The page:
A Rant in which I Sound like a Cranky Old Woman

When the Republican Party first formed in the 1850s, it waged war against the "twin pillars of barbarism"---slavery and polygamy. In the eyes of the Republicans, the moral crises of the nineteenth century was centered on the practice of these two acts. By 1900, the Republicans had won their war: the thirteenth amendment outlawed slavery in 1865 while the Mormon Church abolished the practice of polygamy in 1896. The twin pillars had been effectively toppled.

Now in 2006, some Americans would assert that the twin pillars of barbarism have returned---this time in the form of abortion and gay marriage. Religious conservatives decry the legalization of abortion and are lobbying for Roe v. Wade to be overturned. Gay marriage is viewed as a mockery of the traditional union between a man and a woman. Once again, the Republican Party has waged war against these moral pillars of "barbarism." On the other side of the battle, liberal Democrats condemn limitations on abortion and view South Dakota's House Bill 1215 as a slap in the face. They also support the legalization of gay marriage, citing that marriage is a right that homosexuals should not be denied.

As the mud-slinging ensues, the true pillar of barbarism wrecks havoc in our daily lives. It is a disease that can affect any American, regardless of race, sex, age, or sexual orientation. It doesn't care if you are a Democrat or a Republican, whether you support abortion and gay marriage or oppose them. The symptoms are always the same: bloodshot eyes filled with dollar signs, an appetite for luxury, a growing canker of economic inequality, and a nation filled with cold hearts and I-deserve-it attitudes. Diagnosis: greed.

In 1990, the Census Bureau reported that the richest one-fifth of American households received almost twelve times the income of the bottom one-fifth of the population. In a report conducted by the Economic Policy Institute, economist Eric Wolff cites that the upper crust of Americans (the top-half of one percent) saw a 26% increase in their average net wealth between 1983 and 1989. On the other hand, the net wealth of the bottom 80 percent of Americans went down by an average of 6 percent over the same period. The rich are getting richer and they don't like spreading the wealth.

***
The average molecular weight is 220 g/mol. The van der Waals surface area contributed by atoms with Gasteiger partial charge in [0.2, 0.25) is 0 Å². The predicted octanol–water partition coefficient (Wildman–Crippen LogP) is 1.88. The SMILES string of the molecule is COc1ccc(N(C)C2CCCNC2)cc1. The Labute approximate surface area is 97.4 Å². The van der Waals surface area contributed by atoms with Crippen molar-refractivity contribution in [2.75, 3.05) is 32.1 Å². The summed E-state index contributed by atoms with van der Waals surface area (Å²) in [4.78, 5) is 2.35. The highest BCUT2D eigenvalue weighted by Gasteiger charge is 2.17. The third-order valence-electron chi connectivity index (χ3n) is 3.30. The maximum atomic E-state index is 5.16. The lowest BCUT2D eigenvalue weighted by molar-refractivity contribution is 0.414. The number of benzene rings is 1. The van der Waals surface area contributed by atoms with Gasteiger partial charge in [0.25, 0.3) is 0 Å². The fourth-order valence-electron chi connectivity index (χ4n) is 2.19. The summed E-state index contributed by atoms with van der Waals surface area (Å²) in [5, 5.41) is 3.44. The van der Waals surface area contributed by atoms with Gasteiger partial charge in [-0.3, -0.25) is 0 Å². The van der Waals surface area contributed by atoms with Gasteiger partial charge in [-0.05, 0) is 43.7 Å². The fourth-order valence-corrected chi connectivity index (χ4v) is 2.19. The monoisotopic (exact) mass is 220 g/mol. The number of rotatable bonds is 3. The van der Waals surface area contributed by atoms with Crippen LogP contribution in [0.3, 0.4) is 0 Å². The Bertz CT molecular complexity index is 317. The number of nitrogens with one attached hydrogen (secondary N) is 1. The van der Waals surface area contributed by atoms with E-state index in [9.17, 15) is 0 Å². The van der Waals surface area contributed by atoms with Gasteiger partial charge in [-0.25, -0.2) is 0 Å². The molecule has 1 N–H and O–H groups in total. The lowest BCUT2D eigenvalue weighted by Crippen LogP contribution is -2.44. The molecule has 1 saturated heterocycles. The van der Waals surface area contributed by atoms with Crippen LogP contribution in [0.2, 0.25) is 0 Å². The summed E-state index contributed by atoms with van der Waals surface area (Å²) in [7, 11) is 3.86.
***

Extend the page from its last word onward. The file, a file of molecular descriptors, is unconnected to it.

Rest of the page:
Like a tick, materialism has sunk its deep fangs into our daily lives. Television shows and movies project the slogan, "Less isn't more; more is more." Shows like MTV "Cribs" gives us an inside look into Master P's gold-plated bathroom, G-Unit's pimped out Hummer, and Shaq's indoor basketball court. On the teen romp, "My Super Sweet 16," participants spend tens of thousands of dollars to throw a glorified birthday party. Depending on the wealth of their parents, the costs for the party can exceed a hundred-thousand dollars. For these brats, a pony just won't do.

Filthy-rich celebrities and spoiled teens are not the only Americans spending their money like it's no tomorrow. My 14 year-old sister is currently a freshman in high school and all of her friends have cell phones, iPods, and Seven jeans. When I attended high school, many of my classmates received a new car on their birthdays. Growing up, we went to a ward where many of the members owned two homes and drove to church every Sunday in their BMWs and Lexuses. Years ago Americans were encouraged to "save, save, save," but now we have replaced this motto with "have, have, have."